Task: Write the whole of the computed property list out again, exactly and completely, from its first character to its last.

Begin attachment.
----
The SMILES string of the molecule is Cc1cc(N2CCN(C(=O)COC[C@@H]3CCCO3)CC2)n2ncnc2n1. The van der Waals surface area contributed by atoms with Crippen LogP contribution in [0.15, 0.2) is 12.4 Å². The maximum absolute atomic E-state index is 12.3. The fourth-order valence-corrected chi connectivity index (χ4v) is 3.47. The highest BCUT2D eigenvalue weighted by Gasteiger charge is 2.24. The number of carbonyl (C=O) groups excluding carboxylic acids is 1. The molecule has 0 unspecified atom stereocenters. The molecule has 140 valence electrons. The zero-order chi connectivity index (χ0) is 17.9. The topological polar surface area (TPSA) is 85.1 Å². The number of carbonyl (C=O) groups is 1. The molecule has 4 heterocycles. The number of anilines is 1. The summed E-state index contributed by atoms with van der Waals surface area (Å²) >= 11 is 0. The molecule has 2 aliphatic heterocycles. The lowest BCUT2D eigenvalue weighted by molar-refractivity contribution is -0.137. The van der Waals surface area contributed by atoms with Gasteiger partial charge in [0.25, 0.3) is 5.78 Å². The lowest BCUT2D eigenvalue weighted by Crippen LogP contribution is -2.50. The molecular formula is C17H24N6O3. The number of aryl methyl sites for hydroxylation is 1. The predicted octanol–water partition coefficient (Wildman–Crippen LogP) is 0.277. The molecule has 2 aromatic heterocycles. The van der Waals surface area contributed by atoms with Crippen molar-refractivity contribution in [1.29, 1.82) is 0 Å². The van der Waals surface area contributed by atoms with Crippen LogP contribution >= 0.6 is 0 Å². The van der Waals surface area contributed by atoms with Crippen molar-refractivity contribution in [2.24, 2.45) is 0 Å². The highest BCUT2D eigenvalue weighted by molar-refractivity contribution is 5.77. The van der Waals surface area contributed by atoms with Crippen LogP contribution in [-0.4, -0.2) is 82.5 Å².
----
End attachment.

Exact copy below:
The SMILES string of the molecule is Cc1cc(N2CCN(C(=O)COC[C@@H]3CCCO3)CC2)n2ncnc2n1. The van der Waals surface area contributed by atoms with Crippen LogP contribution in [0.15, 0.2) is 12.4 Å². The maximum absolute atomic E-state index is 12.3. The fourth-order valence-corrected chi connectivity index (χ4v) is 3.47. The highest BCUT2D eigenvalue weighted by Gasteiger charge is 2.24. The number of carbonyl (C=O) groups excluding carboxylic acids is 1. The molecule has 0 unspecified atom stereocenters. The molecule has 140 valence electrons. The zero-order chi connectivity index (χ0) is 17.9. The topological polar surface area (TPSA) is 85.1 Å². The number of carbonyl (C=O) groups is 1. The molecule has 4 heterocycles. The number of anilines is 1. The summed E-state index contributed by atoms with van der Waals surface area (Å²) >= 11 is 0. The molecule has 2 aliphatic heterocycles. The lowest BCUT2D eigenvalue weighted by molar-refractivity contribution is -0.137. The van der Waals surface area contributed by atoms with Gasteiger partial charge in [0.25, 0.3) is 5.78 Å². The lowest BCUT2D eigenvalue weighted by Crippen LogP contribution is -2.50. The molecular formula is C17H24N6O3. The number of aryl methyl sites for hydroxylation is 1. The predicted octanol–water partition coefficient (Wildman–Crippen LogP) is 0.277. The molecule has 2 aromatic heterocycles. The van der Waals surface area contributed by atoms with Crippen molar-refractivity contribution in [1.29, 1.82) is 0 Å². The van der Waals surface area contributed by atoms with Crippen LogP contribution >= 0.6 is 0 Å². The van der Waals surface area contributed by atoms with Crippen molar-refractivity contribution in [2.24, 2.45) is 0 Å². The highest BCUT2D eigenvalue weighted by molar-refractivity contribution is 5.77. The van der Waals surface area contributed by atoms with Crippen LogP contribution in [-0.4, -0.2) is 82.5 Å².